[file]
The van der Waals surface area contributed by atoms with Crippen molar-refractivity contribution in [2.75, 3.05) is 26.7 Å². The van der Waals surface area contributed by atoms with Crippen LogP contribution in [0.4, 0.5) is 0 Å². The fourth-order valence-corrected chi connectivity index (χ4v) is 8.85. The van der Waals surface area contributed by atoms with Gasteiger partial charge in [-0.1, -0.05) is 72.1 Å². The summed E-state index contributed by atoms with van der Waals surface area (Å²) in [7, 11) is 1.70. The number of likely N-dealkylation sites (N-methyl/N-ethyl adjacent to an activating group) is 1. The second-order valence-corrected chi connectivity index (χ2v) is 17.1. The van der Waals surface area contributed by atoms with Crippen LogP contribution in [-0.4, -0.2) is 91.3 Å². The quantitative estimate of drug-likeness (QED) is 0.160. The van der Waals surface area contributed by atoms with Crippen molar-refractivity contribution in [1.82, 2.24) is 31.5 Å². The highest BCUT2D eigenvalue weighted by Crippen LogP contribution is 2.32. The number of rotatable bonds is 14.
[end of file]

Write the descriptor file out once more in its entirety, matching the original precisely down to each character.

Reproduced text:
The van der Waals surface area contributed by atoms with Crippen molar-refractivity contribution in [2.75, 3.05) is 26.7 Å². The van der Waals surface area contributed by atoms with Crippen LogP contribution in [0.4, 0.5) is 0 Å². The fourth-order valence-corrected chi connectivity index (χ4v) is 8.85. The van der Waals surface area contributed by atoms with Gasteiger partial charge in [-0.1, -0.05) is 72.1 Å². The summed E-state index contributed by atoms with van der Waals surface area (Å²) in [7, 11) is 1.70. The number of likely N-dealkylation sites (N-methyl/N-ethyl adjacent to an activating group) is 1. The second-order valence-corrected chi connectivity index (χ2v) is 17.1. The van der Waals surface area contributed by atoms with Crippen LogP contribution in [-0.4, -0.2) is 91.3 Å². The quantitative estimate of drug-likeness (QED) is 0.160. The van der Waals surface area contributed by atoms with Crippen molar-refractivity contribution in [1.82, 2.24) is 31.5 Å². The highest BCUT2D eigenvalue weighted by Crippen LogP contribution is 2.32. The number of rotatable bonds is 14.